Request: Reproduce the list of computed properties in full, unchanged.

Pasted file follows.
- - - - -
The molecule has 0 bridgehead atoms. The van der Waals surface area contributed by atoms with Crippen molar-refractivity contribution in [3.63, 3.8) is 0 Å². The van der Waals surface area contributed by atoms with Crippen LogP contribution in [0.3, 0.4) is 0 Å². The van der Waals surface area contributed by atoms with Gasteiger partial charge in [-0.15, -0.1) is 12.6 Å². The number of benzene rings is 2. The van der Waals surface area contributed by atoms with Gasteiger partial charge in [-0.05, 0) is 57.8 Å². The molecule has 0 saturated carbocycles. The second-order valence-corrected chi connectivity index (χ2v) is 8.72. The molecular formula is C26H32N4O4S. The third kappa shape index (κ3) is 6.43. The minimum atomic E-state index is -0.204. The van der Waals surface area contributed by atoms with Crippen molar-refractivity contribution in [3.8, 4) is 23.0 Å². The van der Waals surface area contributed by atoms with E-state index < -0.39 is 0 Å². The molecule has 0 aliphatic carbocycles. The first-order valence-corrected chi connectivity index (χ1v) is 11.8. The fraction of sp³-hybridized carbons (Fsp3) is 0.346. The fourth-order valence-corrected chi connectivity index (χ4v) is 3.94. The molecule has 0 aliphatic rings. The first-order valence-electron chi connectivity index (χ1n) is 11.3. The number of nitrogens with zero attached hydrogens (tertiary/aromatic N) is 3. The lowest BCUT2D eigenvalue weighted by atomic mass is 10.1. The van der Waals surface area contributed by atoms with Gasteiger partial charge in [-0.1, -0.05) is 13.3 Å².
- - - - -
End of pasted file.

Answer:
The molecule has 0 bridgehead atoms. The van der Waals surface area contributed by atoms with Crippen molar-refractivity contribution in [3.63, 3.8) is 0 Å². The van der Waals surface area contributed by atoms with Crippen LogP contribution in [0.3, 0.4) is 0 Å². The van der Waals surface area contributed by atoms with Gasteiger partial charge in [-0.15, -0.1) is 12.6 Å². The number of benzene rings is 2. The van der Waals surface area contributed by atoms with Gasteiger partial charge in [-0.05, 0) is 57.8 Å². The molecule has 0 saturated carbocycles. The second-order valence-corrected chi connectivity index (χ2v) is 8.72. The molecular formula is C26H32N4O4S. The third kappa shape index (κ3) is 6.43. The minimum atomic E-state index is -0.204. The van der Waals surface area contributed by atoms with Crippen molar-refractivity contribution in [3.8, 4) is 23.0 Å². The van der Waals surface area contributed by atoms with E-state index < -0.39 is 0 Å². The molecule has 0 aliphatic carbocycles. The first-order valence-corrected chi connectivity index (χ1v) is 11.8. The fraction of sp³-hybridized carbons (Fsp3) is 0.346. The fourth-order valence-corrected chi connectivity index (χ4v) is 3.94. The molecule has 0 aliphatic rings. The first-order valence-electron chi connectivity index (χ1n) is 11.3. The number of nitrogens with zero attached hydrogens (tertiary/aromatic N) is 3. The lowest BCUT2D eigenvalue weighted by atomic mass is 10.1. The van der Waals surface area contributed by atoms with Gasteiger partial charge in [-0.1, -0.05) is 13.3 Å².